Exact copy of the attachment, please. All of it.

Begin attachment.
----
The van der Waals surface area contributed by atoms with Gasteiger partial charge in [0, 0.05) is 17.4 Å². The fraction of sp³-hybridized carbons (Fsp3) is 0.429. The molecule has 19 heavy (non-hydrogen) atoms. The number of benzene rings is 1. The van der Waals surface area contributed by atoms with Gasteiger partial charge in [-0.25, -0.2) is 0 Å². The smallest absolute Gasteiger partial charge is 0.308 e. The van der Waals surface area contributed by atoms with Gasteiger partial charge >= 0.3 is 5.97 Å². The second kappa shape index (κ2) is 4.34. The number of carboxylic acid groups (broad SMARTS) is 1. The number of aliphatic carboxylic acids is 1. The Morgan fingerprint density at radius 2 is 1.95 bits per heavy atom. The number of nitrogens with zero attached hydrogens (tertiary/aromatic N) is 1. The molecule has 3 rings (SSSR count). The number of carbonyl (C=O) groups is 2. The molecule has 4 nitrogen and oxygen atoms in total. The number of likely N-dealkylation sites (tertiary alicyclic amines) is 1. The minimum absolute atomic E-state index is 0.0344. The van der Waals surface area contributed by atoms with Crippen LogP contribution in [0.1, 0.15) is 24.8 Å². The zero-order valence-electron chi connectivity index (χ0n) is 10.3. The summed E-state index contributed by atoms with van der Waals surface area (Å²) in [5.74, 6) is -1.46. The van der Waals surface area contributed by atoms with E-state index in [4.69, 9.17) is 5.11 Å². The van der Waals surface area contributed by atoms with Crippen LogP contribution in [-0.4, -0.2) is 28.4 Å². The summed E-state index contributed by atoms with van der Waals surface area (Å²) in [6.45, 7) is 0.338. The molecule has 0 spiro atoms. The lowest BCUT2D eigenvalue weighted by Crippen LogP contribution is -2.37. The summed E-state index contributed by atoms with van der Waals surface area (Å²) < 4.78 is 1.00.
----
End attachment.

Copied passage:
The van der Waals surface area contributed by atoms with Gasteiger partial charge in [0, 0.05) is 17.4 Å². The fraction of sp³-hybridized carbons (Fsp3) is 0.429. The molecule has 19 heavy (non-hydrogen) atoms. The number of benzene rings is 1. The van der Waals surface area contributed by atoms with Gasteiger partial charge in [-0.25, -0.2) is 0 Å². The smallest absolute Gasteiger partial charge is 0.308 e. The van der Waals surface area contributed by atoms with Gasteiger partial charge >= 0.3 is 5.97 Å². The second kappa shape index (κ2) is 4.34. The number of carboxylic acid groups (broad SMARTS) is 1. The number of aliphatic carboxylic acids is 1. The Morgan fingerprint density at radius 2 is 1.95 bits per heavy atom. The number of nitrogens with zero attached hydrogens (tertiary/aromatic N) is 1. The molecule has 3 rings (SSSR count). The number of carbonyl (C=O) groups is 2. The molecule has 4 nitrogen and oxygen atoms in total. The number of likely N-dealkylation sites (tertiary alicyclic amines) is 1. The minimum absolute atomic E-state index is 0.0344. The van der Waals surface area contributed by atoms with Crippen LogP contribution in [0.1, 0.15) is 24.8 Å². The zero-order valence-electron chi connectivity index (χ0n) is 10.3. The summed E-state index contributed by atoms with van der Waals surface area (Å²) in [5.74, 6) is -1.46. The van der Waals surface area contributed by atoms with E-state index in [4.69, 9.17) is 5.11 Å². The van der Waals surface area contributed by atoms with Crippen LogP contribution in [-0.4, -0.2) is 28.4 Å². The summed E-state index contributed by atoms with van der Waals surface area (Å²) in [6.45, 7) is 0.338. The molecule has 0 spiro atoms. The lowest BCUT2D eigenvalue weighted by Crippen LogP contribution is -2.37. The summed E-state index contributed by atoms with van der Waals surface area (Å²) < 4.78 is 1.00.